Counting herself among the lucky Book: With babe in arms, author Isabel Fonseca looks back fondly on her eye-opening travels with the Gypsies of Europe.

February 03, 1997|By Carl Schoettler | Carl Schoettler,SUN STAFF

WASHINGTON -- Isabel Fonseca sweeps into the Bread and Chocolate cafe on Capitol Hill with her publicist dithering, her mother in tow and her daughter in a carrier.

She's in town to talk about her book about Gypsies, "Bury Me Standing." She'll lecture to a full crowd later at the Smithsonian's Baird Auditorium in the Natural History Museum. But right now she's running late, and needs to nurse the 11-week-old Fernanda. Which she will do at a sunny end table. Discreetly, of course.

Mother is a new role for Fonseca. For four years, while doing the research and gathering Gypsy lore for her book, which has been uniformly praised as vivid, thoughtful, scholarly and well-written, she mostly traveled alone. Often in remote, unlikely and non-touristy corners of Eastern Europe, including Albania, Bulgaria, the former Czechoslovakia, Poland, Germany, Hungary, Romania and the former Yugoslavia.

"I find it's better to travel on your own," she says. "More happens to you on your own. Traveling as a single woman is great. ... It's restrictive, of course, because people don't leave you alone. Either they'll want to protect you or they'll want to flirt with you."

Or, in the case of the Gypsy family she was living with when she turned 30, mourn for you.

Gypsies, she tells the audience at the Baird auditorium, adore babies. "A babe in arms would have been the ultimate entree."

Instead, her 30th birthday in Albania was seen as a seriously sad, even a grave matter. Gypsy women marry virtually when menstruation begins and bear their first child soon after. By 30 they could easily have 10. Fonseca wasn't married. She had no children. She was clearly barren.

"This explained why I had no husband," she says. "And worst of all why I was condemned to wander the world, to travel to Albania ... and live with complete strangers far from family and friends."

National image

Fonseca was essentially a literary journalist in London when she began her journey into Gypsy culture. She grew up in New York City, where she was educated at Columbia. She went on to Oxford in 1984 and has lived in London basically ever since. She became an assistant editor at the Times Literary Supplement and "one of the great femme fatales of the London literary scene," a particularly excitable British tabloid once gurgled.

Baby Fernanda's father is Martin Amis, "bad boy Brit novelist and critic," in the words of one literary notice, though perhaps not such a boy anymore at 47. Fonseca is 35.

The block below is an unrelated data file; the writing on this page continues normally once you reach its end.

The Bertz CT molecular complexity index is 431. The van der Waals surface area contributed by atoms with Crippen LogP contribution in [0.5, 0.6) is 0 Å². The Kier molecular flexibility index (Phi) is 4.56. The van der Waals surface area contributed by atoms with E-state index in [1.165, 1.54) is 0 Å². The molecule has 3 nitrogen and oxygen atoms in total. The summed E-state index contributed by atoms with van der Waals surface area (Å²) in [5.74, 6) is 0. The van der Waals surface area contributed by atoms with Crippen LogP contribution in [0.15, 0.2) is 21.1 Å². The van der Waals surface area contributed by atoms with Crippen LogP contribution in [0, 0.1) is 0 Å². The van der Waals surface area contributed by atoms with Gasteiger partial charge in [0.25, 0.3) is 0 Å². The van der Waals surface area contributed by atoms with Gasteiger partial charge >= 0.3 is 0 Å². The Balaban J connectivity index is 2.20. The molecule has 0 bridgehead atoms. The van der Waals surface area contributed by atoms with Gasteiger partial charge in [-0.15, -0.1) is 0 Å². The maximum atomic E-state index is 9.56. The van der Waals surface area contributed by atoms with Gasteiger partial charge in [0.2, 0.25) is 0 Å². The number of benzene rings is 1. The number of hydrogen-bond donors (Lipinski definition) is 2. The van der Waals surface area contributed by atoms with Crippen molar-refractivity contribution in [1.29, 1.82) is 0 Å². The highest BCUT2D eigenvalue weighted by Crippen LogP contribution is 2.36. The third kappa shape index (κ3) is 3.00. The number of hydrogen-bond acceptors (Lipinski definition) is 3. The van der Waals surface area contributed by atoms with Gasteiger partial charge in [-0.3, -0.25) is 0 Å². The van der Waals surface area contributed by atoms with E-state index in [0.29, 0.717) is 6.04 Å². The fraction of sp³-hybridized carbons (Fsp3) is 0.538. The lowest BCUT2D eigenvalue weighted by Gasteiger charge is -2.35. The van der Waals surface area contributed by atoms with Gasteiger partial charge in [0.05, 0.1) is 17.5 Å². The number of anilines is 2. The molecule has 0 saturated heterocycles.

They are "very much together," she says. But Amis seems to be still undivorced from his current wife, a former New Englander named Antonia Phillips, whom he also met at the Times.

At Bread and Chocolate, she talks about "Bury Me Standing" earnestly and seriously, with what seems to be a faint overlay of a lower Thames accent. She's tall and soberly dressed in square-shouldered, long-jacketed, long-skirted suit in somber blacks and gray and browns. Fernanda shares her mother's great, luminous, dark eyes.

"I became aware of the extreme stereotyping that was part of everybody's mythology of the Gypsies," she says. "But nobody seemed to know anything about them, including me."

Around the time of the Barcelona Olympics in 1992, Fonseca was spending a lot of time in Spain, which was busy promoting its national image.

"Everywhere were these posters of the quintessential Spanish beauty, who was this nostril-flaring Carmen in a pink polka-dot dress. Carmen, the Gypsy murderer of the Bizet opera, she observes.

"On the one hand the Gypsy was the image of Spain. But the word for Gypsy in Spanish is gitano, a kind of synonym for swindler, lowlife, dumb, prostitute.

"So you could either be this kind of a glamorous, romantic, sexy type, or a vaguely parasitic and threatening creature. This seemed to be universally the case. I was interested to know what the real story was, why we had these powerful images."

She became particularly interested in Eastern Europe, where most Gypsies live today and where the split between image and reality seemed even more extreme, "a place that had been so closed that modern life had frozen."

The title for her book, in fact, comes from the farewell of a Gypsy in Bulgaria: "Bury me standing. I've been on my knees all my life."

The Gypsy Holocaust

She set out not quite knowing what she would do, except for the vague idea she'd write something.

"Like everyone else in the world I was curious to see what was there after 1989. Part of my family came from Eastern Europe. My grandmother's family were Hungarian Jews.

"That probably had something to do with it," Fonseca says.

"I had the idea that the Gypsies would be the new Jews of Eastern Europe, since there are not so many Jews left. I think to a certain extent that has been the case, in the sense they have been easy scapegoats."

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